The Architectural History of Beverley Minster, 721-c. 1370
This dissertation is the first architectural history devoted to Beverley Minster, a large and ambitious Gothic church located in the East Riding of Yorkshire. Beverley is one of the most important medieval buildings in England, but it has been almost entirely ignored in the literature. The church is composed of three parts: choir and transepts (c. 1225-1260), nave (c. 1308-c. 1370), and west façade (c. 1380-1420).
The thesis begins with a description of the destroyed buildings that occupied the site during the Saxon and Romanesque periods. The remainder of the dissertation focuses on the work completed at the Minster during the fourteenth century, in the so-called Decorated style. First, the nave is analyzed and its construction is assigned to six campaigns between the years c. 1308-c. 1370. Much discussion is devoted to the "historicism" of the nave's conservative design, which is a subtly modernized version of the east end that preceded it. Contemporary documents also permit discussion of the financial contributions of the laity, canons, and municipal leaders who paid for the nave to be built.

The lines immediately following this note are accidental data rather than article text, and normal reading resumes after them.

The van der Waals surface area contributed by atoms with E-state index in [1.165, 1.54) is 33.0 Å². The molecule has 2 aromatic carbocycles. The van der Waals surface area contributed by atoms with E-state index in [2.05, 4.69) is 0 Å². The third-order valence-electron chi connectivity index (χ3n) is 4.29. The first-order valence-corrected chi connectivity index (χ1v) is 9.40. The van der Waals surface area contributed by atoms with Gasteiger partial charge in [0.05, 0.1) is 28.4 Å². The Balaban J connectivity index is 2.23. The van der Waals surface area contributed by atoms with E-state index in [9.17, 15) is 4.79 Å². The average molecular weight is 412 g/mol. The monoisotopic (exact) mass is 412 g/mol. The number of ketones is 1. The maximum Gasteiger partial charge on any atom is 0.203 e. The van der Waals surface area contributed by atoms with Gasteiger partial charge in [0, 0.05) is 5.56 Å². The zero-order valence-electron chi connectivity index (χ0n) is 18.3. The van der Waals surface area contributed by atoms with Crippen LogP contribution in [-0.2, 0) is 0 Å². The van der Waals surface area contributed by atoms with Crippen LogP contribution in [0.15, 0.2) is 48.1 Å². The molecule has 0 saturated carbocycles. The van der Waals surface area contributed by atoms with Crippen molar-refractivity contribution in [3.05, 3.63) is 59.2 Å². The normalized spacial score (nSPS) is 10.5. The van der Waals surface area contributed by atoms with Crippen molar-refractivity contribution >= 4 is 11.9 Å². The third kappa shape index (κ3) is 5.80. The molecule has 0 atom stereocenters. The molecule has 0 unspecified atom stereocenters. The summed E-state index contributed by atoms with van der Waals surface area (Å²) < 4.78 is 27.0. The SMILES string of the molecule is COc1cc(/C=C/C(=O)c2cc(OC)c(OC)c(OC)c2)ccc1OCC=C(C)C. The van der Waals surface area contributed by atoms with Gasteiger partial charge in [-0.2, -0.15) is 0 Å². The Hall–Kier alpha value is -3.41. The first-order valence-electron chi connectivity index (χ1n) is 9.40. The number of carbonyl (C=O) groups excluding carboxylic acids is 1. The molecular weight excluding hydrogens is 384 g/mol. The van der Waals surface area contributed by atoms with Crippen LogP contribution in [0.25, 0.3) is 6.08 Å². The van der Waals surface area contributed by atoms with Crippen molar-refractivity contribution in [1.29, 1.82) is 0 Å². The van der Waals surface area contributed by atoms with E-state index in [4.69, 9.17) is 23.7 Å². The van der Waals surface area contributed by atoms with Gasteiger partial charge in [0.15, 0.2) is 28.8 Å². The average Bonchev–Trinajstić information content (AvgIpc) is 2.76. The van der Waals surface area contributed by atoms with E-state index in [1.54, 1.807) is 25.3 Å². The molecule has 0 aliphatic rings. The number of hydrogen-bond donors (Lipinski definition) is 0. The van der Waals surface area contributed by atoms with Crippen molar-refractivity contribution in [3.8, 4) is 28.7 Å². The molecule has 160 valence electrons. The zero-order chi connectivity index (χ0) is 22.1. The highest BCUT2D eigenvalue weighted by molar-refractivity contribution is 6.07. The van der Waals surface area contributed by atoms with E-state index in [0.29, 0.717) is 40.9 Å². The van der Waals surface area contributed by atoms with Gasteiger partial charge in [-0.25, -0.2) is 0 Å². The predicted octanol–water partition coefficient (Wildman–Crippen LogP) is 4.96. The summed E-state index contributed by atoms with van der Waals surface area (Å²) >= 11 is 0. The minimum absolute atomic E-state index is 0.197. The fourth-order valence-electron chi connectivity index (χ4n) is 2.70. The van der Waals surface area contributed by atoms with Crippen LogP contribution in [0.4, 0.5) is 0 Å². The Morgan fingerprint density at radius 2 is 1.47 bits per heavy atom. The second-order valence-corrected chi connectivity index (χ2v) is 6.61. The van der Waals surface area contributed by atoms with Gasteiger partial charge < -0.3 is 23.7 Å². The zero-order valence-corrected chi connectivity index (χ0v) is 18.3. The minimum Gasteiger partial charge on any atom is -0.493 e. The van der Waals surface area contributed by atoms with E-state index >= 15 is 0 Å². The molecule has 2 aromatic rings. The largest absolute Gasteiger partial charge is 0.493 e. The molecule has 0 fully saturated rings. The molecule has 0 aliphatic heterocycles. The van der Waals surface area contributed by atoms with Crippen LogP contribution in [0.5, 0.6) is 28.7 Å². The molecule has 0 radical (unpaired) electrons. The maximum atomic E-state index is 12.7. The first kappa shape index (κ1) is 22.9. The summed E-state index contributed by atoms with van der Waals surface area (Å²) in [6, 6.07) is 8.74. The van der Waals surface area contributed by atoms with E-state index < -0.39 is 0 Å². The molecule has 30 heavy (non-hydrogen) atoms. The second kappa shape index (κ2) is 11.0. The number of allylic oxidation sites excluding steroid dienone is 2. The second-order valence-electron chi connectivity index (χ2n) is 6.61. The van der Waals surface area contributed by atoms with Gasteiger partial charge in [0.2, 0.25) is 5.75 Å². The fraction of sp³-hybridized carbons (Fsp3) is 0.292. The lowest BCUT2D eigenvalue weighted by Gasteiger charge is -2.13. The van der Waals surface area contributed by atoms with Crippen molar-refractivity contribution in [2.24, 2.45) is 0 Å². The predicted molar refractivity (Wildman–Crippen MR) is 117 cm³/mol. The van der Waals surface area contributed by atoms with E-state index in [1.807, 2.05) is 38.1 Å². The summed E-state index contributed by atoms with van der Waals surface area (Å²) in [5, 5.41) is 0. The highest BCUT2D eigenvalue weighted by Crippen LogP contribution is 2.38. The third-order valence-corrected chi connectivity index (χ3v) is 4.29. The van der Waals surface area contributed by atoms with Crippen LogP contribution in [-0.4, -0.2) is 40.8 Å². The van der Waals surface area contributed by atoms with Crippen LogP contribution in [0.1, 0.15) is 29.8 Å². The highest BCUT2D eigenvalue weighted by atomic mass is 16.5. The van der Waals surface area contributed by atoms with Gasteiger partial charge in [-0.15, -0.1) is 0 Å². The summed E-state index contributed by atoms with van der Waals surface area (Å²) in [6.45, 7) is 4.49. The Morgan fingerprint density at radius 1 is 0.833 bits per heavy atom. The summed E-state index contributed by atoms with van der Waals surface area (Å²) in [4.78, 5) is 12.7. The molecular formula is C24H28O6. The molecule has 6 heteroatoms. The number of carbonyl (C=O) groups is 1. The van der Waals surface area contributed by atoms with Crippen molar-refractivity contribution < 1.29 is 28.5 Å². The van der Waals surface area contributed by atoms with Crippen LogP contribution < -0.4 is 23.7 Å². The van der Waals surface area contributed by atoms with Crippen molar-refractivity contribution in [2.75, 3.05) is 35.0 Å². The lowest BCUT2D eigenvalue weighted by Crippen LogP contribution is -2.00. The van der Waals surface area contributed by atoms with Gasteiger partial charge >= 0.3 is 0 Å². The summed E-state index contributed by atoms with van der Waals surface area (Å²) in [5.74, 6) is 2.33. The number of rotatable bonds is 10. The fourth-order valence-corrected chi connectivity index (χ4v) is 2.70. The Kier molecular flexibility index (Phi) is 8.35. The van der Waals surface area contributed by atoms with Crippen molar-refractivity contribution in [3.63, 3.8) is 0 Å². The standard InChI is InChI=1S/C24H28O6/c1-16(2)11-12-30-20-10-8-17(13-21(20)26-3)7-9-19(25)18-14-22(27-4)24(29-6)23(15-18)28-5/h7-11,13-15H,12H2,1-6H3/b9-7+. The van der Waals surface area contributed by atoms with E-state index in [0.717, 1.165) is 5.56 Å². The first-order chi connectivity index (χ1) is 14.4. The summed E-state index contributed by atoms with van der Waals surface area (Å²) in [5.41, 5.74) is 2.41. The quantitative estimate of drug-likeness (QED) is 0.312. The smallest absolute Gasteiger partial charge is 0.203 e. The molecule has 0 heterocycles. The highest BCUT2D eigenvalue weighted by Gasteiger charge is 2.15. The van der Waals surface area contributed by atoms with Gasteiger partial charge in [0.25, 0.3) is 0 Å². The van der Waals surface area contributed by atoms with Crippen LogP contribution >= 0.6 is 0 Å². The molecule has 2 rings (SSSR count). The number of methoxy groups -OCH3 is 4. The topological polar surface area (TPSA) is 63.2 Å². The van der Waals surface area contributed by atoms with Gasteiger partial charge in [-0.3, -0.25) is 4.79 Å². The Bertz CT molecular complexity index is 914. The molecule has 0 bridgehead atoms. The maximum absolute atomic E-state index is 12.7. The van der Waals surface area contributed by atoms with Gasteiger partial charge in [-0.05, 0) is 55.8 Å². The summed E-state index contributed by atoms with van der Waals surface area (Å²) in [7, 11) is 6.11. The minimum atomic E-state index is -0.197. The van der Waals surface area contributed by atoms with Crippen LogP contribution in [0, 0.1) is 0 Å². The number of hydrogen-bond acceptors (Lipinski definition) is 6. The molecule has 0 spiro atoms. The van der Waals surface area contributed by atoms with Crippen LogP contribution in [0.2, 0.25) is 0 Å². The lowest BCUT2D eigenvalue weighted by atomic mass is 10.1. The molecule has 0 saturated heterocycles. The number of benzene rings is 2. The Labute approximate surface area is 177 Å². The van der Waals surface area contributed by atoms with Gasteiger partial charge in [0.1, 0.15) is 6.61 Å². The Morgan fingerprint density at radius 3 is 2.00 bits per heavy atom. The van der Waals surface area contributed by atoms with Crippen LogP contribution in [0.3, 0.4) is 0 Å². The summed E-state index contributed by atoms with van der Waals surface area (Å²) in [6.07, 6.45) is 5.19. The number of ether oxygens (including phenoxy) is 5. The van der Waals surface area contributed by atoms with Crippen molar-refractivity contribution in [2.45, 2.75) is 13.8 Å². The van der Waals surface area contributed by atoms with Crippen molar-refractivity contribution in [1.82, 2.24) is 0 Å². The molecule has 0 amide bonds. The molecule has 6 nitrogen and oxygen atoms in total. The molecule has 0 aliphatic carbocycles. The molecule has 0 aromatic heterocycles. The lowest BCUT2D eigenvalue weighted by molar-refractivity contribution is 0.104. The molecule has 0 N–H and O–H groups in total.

Finally, a detailed analysis is offered for the furnishings made at Beverley between 1292 and c. 1340: the reredos (high altar screen), sedilia (seating for priests), and the destroyed shrine which once contained the relics of St. John of Beverley. Like the nave, they are all neglected masterpieces of the Decorated style.
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